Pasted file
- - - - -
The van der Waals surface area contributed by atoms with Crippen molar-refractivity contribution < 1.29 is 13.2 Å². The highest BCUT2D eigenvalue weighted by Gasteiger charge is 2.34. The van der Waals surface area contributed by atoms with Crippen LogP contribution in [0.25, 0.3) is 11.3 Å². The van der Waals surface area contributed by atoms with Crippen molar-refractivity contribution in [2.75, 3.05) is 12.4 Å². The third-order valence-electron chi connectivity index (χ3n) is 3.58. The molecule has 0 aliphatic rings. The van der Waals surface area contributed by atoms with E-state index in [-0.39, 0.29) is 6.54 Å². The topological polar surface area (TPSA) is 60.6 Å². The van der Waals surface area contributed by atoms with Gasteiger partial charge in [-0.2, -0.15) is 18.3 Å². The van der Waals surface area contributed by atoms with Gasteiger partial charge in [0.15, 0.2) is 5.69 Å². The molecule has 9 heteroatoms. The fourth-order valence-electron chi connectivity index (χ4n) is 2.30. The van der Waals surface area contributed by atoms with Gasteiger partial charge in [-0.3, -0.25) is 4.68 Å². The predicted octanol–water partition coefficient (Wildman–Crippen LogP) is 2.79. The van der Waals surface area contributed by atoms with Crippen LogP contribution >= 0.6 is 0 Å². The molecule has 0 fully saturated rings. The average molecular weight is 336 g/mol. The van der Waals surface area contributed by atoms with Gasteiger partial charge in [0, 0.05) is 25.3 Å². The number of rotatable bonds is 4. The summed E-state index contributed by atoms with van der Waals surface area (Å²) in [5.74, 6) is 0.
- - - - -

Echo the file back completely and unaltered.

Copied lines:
The van der Waals surface area contributed by atoms with Crippen molar-refractivity contribution < 1.29 is 13.2 Å². The highest BCUT2D eigenvalue weighted by Gasteiger charge is 2.34. The van der Waals surface area contributed by atoms with Crippen LogP contribution in [0.25, 0.3) is 11.3 Å². The van der Waals surface area contributed by atoms with Crippen molar-refractivity contribution in [2.75, 3.05) is 12.4 Å². The third-order valence-electron chi connectivity index (χ3n) is 3.58. The molecule has 0 aliphatic rings. The van der Waals surface area contributed by atoms with E-state index in [-0.39, 0.29) is 6.54 Å². The topological polar surface area (TPSA) is 60.6 Å². The van der Waals surface area contributed by atoms with Gasteiger partial charge in [-0.2, -0.15) is 18.3 Å². The van der Waals surface area contributed by atoms with Gasteiger partial charge in [0.15, 0.2) is 5.69 Å². The molecule has 9 heteroatoms. The fourth-order valence-electron chi connectivity index (χ4n) is 2.30. The van der Waals surface area contributed by atoms with Gasteiger partial charge in [-0.3, -0.25) is 4.68 Å². The predicted octanol–water partition coefficient (Wildman–Crippen LogP) is 2.79. The van der Waals surface area contributed by atoms with Crippen LogP contribution >= 0.6 is 0 Å². The molecule has 0 fully saturated rings. The average molecular weight is 336 g/mol. The van der Waals surface area contributed by atoms with Gasteiger partial charge in [0, 0.05) is 25.3 Å². The number of rotatable bonds is 4. The summed E-state index contributed by atoms with van der Waals surface area (Å²) in [5.74, 6) is 0.